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There is an old football saying that insanity is doing the same thing over and over again and expecting the Chicago Bears to find a quarterback.
Bears ownership made that official Wednesday, announcing that they’re bringing back two Bears culprits for another season:
1) General manager Ryan Pace, whose job will be to find another failed quarterback, his fourth.
2) Coach Matt Nagy, who will be tasked with mishandling him.
How could Pace and Nagy possibly be coming back? Nagy spent three years not developing quarterback Mitch Trubisky, and Pace tied himself to drafting Trubisky in the first place, spending six years to build a team that has produced one winning record and zero playoff wins. And no quarterbacks.
How? The short answer is this: The Bears aren’t a serious operation. They just aren’t. They proved it with their 90-minute press conference Wednesday morning.
You should have heard it, starting with team chairman George McCaskey, of the team-founding Halas/McCaskey families, then president Ted Phillips, then with Pace and Nagy.
It was amazingly insulting to every Chicago Bears fan. The Bears didn’t fire themselves. They fired the fans. They talked down to you, Bears fans. They told you that you can’t believe your eyes, or their six-game losing streak.
Certainly not either game against the Packers.
In fact, all of those things were positives, if you listen to Bears management. The six-game losing streak was all the evidence they needed to bring everyone back.
“As I said, the leadership, the collaboration, the adaptability, their ability to handle adversity,’’ McCaskey said. “Listen, we all want things to get better. A lot of times you have to go through tough times before they get better.’’
Well, thanks for patting Bears fans on the head with that, George.
But the fact that Pace and Nagy got along well while the team was falling to pieces should not have inspired confidence because of one simple thing:
They were the reason the team fell to pieces in the first place.
I was surprised how many times they could jam the word “collaboration’’ into one press conference. Why should Bears fans think Pace will get the quarterback situation right this time? Because he and Nagy collaborate well. I’m pretty sure McCaskey, Phillips, Pace and Nagy all answered that question that way, individually, at various times.
Unfortunately, they collaborated last year when they brought in Nick Foles to push Trubisky for the starting job.
Pace’s first big investment years ago was in quarterback Mike Glennon, who bombed out. Then Pace traded up for the chance to take Trubisky with the No. 2 pick in the draft, using his eye to bypass Patrick Mahomes and Deshaun Watson.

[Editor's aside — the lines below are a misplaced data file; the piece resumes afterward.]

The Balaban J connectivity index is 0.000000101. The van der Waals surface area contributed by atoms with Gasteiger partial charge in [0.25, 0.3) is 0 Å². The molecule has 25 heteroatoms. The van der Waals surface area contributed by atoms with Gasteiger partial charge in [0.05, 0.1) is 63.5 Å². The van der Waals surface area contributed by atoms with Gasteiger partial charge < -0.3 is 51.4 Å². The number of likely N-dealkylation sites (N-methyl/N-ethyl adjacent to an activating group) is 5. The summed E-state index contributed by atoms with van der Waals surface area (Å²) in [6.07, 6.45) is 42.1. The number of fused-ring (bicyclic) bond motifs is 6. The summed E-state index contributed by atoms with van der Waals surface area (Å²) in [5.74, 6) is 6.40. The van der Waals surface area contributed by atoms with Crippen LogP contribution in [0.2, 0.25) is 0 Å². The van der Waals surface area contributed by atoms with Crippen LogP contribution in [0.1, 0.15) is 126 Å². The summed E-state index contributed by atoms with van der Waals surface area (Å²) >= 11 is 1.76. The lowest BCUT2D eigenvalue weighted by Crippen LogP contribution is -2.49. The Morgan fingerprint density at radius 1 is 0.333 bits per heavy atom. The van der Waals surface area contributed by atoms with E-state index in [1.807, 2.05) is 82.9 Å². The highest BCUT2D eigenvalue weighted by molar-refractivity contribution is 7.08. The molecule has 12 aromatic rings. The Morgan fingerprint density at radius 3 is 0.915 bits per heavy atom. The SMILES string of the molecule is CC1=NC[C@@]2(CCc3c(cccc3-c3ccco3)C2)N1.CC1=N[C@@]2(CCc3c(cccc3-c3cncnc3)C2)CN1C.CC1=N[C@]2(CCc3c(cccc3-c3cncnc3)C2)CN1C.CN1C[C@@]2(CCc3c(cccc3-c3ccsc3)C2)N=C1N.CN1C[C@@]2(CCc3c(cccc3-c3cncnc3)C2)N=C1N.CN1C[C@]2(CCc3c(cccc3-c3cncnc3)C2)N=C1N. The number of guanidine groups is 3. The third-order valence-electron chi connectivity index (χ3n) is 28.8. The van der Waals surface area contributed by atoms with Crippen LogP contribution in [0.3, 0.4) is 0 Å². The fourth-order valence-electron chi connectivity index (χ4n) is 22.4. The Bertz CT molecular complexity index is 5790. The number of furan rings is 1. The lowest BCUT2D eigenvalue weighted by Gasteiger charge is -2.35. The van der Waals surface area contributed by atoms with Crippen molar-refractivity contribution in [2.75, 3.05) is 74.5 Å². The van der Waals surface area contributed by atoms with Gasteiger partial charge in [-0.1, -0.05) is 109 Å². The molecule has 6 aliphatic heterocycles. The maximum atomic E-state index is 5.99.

He also hired Nagy three years ago. Nagy was known as an offensive guru. His genius and Trubisky’s franchise-changing skills led the Bears to score 3 points in the big game Sunday, until a garbage-time touchdown.
The Chicago media were uncharacteristically tough Wednesday. Their BS-o-meters were going off.
Last year, the Bears kept Pace and Nagy after an 8-8 season and said they needed to see improvement. This year, they want 8-8 again. Someone asked McCaskey what signs of progress he had seen.
He could think of only one thing: receiver Darnell Mooney, who is a mediocre player that every team gets.
That’s it. Darnell Mooney.
But now McCaskey and Phillips said they would need to see progress and improvement for Nagy and Pace to come back again next year. Someone asked them what would constitute progress, and the answer was that management would know it when they see it.
Accountability. That’s another word they kept jamming into the press conference. Over and over, they said they were holding each other accountable. Yet. . .no one seems to have been held accountable. Why?
“For the past several weeks,’’ McCaskey said, “I’ve been faithfully responding to my hate mail.’’
I’m not sure if that’s accountability or collaboration.
And what has Pace learned from his disastrous quarterback picks over six years?
“I think our process is always the same,’’ he said, “is always being refined as we go forward.’’
I don’t know what that means.
The Bears spent 90 minutes talking in circles. At one point, Phillips said that other than winning and losing, the thing that matters most is the people.
I’m not joking. What in the hell does that mean?
Well, it means that the Bears are going to lose again next year. It means they won’t have a quarterback. But at least Pace and Nagy will collaborate.
I guess they play nice when they’re in the sandbox together.
So there’s that, anyway.